What value-for-money looks like

How closely do you look at supermarket shelves?

Supermarkets these days have to display a “price per 100g” (or per litre or equivalent) under the unit price of certain goods. It gives the shopper the option of being guided by price, or by value. They can choose what’s important, but the unit price is invariably bigger than the cost-per-weight because I suppose deep down we’d all prefer to judge by price, not value.

Warren Buffet’s famous quote “Price is what you pay, value is what you get” works to disassociate the two nouns. But even after you’ve left the supermarket it’s price, rather than value, that grabs the attention of the buyer.

In part, that’s because price is easy to compare across a range of providers; value is harder to pin down. You can go to an artisan market and pay four pounds fifty for a loaf of bread; its value is defined as much by its location as by anything else. The NACFB regards its membership as something like the artisan loaf, but at a Co-op price. We are now charging an attendance fee for some of our events (specifically, the Compliance ones). This puts us in new territory and sometimes leaves us explaining to our members why we feel the fee constitutes good value. Which we do, because we’ve been independently told that’s the case.

What the FCA makes clear is that shopping by price alone is not smart. To be fully compliant, a broker can’t simply demonstrate that he or she has chosen the cheapest option up front, nor the cheapest in the long term, necessarily. “Best” doesn’t even have to mean “best value” … because loans are not sold by the gram……. Is this loans or loaves?

The Compliance events charge comes about because we’re adding these on top of the usual annual programme. They don’t replace anything we would otherwise have been doing. They’re added on, and as such, the usual events budget won’t cover them. And they’re designed to help our brokers, directly and specifically. We can tell them exactly where they are falling short, by highlighting the most likely areas and checking those first. For example, some require help around Training & Competence and evidencing client outcomes. So you can see that these are being tailored specifically for the need of the Broker.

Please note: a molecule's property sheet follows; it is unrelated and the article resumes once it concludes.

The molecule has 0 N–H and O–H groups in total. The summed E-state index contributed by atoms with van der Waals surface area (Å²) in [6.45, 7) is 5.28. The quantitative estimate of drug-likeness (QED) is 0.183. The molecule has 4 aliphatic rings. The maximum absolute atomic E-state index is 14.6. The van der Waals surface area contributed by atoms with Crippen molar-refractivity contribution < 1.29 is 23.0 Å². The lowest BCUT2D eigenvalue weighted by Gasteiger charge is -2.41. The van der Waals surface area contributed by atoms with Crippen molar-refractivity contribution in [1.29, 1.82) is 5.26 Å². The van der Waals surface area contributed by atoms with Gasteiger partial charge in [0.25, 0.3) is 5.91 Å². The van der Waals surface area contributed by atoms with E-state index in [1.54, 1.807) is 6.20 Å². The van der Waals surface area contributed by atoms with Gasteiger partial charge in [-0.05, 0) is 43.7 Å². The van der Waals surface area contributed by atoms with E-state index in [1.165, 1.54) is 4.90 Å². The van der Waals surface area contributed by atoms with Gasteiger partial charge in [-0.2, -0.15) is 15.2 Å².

This is due to something we might call “racehorse in a zoo” syndrome. The kind of person who has a passion for his or her brokering business is unlikely to be creatively inspired, or even satisfied, by sitting down with someone else’s training programme. Or drawing up template documents for events that probably won’t happen. Or reading a 248-page book for what appears to be a tangential qualification … one which your client might not attach any meaning or weight to. If you put an entrepreneurial individual in a repetitive administrative role – even if only for a few hours per week – you won’t get them at their very best. So, they are going to need a nudge, or a focused event, to get it right.

Tailored advice for each broker is key, in exactly the same way as a broker needs to tailor his or her advice to each and every client. This means that when push comes to shove, the good broker will have no choice but to disassociate “price” and “value”. There are days for the value 800g white loaf, and there are days for the hand-baked spelt-and-rye. Whether it’s the NACFB selling a product to a member, or the member sorting out a loan for a customer, the fit is everything.

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